Last week I spent a day with a group of volunteers at the Beyer Home Museum in the town of Oconto. Constructed in 1868, the building was one of the first in the community to be made from brick. The interiors have been restored to the period of the 1890s–the time when lumber baron George Beyer transformed the home from an Italianate mansion into a Victorian showplace.
I photographed several examples of local furniture, including a small hanging corner cupboard attributed to John Van Rens (above). It’s decorated with fine marquetry and inlay, and the shelves are lined with red velvet paper. Other artifacts I documented were some examples of porcelain hand-painted by local women, three quilts, and an unusual handmade banjo decorated with half-moons.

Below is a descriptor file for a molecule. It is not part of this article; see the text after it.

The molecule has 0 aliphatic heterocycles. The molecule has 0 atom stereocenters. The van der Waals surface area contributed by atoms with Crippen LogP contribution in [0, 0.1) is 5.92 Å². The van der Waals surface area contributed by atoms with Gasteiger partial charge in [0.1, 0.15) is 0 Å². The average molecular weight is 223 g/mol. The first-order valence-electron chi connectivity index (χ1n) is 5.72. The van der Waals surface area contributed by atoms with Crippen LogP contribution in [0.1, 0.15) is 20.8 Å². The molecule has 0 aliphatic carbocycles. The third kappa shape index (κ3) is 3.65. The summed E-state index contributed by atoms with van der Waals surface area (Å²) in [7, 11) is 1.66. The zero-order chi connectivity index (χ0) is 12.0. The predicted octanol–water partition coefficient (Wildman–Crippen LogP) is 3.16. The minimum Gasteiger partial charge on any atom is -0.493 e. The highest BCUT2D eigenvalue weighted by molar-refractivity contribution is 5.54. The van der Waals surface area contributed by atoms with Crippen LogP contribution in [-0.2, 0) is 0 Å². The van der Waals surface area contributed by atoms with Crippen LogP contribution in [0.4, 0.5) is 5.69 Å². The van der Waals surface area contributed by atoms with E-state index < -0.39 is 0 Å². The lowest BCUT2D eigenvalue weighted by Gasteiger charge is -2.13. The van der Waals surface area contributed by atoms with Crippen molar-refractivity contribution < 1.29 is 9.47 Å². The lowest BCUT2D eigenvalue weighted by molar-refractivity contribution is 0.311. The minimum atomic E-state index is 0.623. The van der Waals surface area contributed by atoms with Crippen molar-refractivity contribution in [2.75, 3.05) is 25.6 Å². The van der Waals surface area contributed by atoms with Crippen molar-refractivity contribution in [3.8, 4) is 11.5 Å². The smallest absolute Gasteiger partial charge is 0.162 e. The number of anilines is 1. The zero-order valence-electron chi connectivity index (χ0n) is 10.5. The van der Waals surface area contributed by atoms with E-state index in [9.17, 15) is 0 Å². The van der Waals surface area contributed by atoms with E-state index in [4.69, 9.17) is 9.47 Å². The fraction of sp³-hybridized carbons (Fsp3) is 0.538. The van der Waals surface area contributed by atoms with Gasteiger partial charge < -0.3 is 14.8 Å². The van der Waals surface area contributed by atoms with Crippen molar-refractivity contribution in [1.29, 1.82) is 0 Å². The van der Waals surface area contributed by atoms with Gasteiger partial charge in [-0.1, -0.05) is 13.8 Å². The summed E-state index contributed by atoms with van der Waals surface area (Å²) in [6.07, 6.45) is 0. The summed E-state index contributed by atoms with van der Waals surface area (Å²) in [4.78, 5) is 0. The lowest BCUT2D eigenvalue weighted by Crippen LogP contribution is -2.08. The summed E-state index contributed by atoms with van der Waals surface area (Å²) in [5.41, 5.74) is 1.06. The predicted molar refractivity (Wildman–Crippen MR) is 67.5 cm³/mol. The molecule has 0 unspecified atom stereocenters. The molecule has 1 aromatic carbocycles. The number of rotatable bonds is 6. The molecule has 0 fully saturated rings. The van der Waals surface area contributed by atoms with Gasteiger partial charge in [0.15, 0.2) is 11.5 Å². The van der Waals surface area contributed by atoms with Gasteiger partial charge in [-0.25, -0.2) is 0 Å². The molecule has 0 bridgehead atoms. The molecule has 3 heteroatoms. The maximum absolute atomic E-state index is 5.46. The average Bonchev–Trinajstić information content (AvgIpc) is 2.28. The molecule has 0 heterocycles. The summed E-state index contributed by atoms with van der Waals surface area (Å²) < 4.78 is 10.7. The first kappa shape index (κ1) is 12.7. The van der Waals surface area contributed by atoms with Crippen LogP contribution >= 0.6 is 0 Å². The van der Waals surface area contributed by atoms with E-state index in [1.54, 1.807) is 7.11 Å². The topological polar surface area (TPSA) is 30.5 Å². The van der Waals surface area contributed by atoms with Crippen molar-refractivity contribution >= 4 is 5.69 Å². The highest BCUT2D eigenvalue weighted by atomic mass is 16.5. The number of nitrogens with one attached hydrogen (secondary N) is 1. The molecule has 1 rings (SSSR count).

I also got to see another object of historical import–a five foot animatronic fiberglass pickle that once served as the mascot for Oconto’s Bond Pickle Company! Too bad it’s outside of my date range for this project. The pickle reminds me a bit of “Big Dreamers,” a documentary I saw last month at the Wisconsin Film Festival about a small town in Australia and its quest to build a giant fiberglass rain boot in hopes of attracting tourists.
Posted by Emily Pfotenhauer.